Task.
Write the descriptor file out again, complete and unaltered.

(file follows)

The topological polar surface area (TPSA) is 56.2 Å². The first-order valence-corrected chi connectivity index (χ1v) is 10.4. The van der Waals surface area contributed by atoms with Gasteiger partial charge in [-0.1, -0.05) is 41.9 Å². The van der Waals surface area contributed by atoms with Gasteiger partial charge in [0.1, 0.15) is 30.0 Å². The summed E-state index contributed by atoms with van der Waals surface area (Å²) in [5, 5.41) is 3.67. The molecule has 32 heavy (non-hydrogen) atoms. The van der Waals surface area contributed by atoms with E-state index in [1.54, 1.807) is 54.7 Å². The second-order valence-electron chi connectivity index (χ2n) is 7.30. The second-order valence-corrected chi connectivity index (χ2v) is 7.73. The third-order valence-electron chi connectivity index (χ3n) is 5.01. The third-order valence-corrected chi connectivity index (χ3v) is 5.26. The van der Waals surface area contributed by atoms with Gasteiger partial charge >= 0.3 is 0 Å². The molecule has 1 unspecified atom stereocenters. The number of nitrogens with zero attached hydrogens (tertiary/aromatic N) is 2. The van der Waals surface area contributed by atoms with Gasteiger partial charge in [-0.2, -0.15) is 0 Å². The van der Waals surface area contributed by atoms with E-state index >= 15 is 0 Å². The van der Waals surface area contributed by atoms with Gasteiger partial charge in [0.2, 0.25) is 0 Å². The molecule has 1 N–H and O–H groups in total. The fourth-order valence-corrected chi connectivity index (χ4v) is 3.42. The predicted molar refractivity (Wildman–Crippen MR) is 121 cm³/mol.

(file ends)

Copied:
The topological polar surface area (TPSA) is 56.2 Å². The first-order valence-corrected chi connectivity index (χ1v) is 10.4. The van der Waals surface area contributed by atoms with Gasteiger partial charge in [-0.1, -0.05) is 41.9 Å². The van der Waals surface area contributed by atoms with Gasteiger partial charge in [0.1, 0.15) is 30.0 Å². The summed E-state index contributed by atoms with van der Waals surface area (Å²) in [5, 5.41) is 3.67. The molecule has 32 heavy (non-hydrogen) atoms. The van der Waals surface area contributed by atoms with E-state index in [1.54, 1.807) is 54.7 Å². The second-order valence-electron chi connectivity index (χ2n) is 7.30. The second-order valence-corrected chi connectivity index (χ2v) is 7.73. The third-order valence-electron chi connectivity index (χ3n) is 5.01. The third-order valence-corrected chi connectivity index (χ3v) is 5.26. The van der Waals surface area contributed by atoms with Gasteiger partial charge >= 0.3 is 0 Å². The molecule has 1 unspecified atom stereocenters. The number of nitrogens with zero attached hydrogens (tertiary/aromatic N) is 2. The van der Waals surface area contributed by atoms with Gasteiger partial charge in [-0.2, -0.15) is 0 Å². The van der Waals surface area contributed by atoms with E-state index >= 15 is 0 Å². The van der Waals surface area contributed by atoms with Gasteiger partial charge in [0.2, 0.25) is 0 Å². The molecule has 1 N–H and O–H groups in total. The fourth-order valence-corrected chi connectivity index (χ4v) is 3.42. The predicted molar refractivity (Wildman–Crippen MR) is 121 cm³/mol.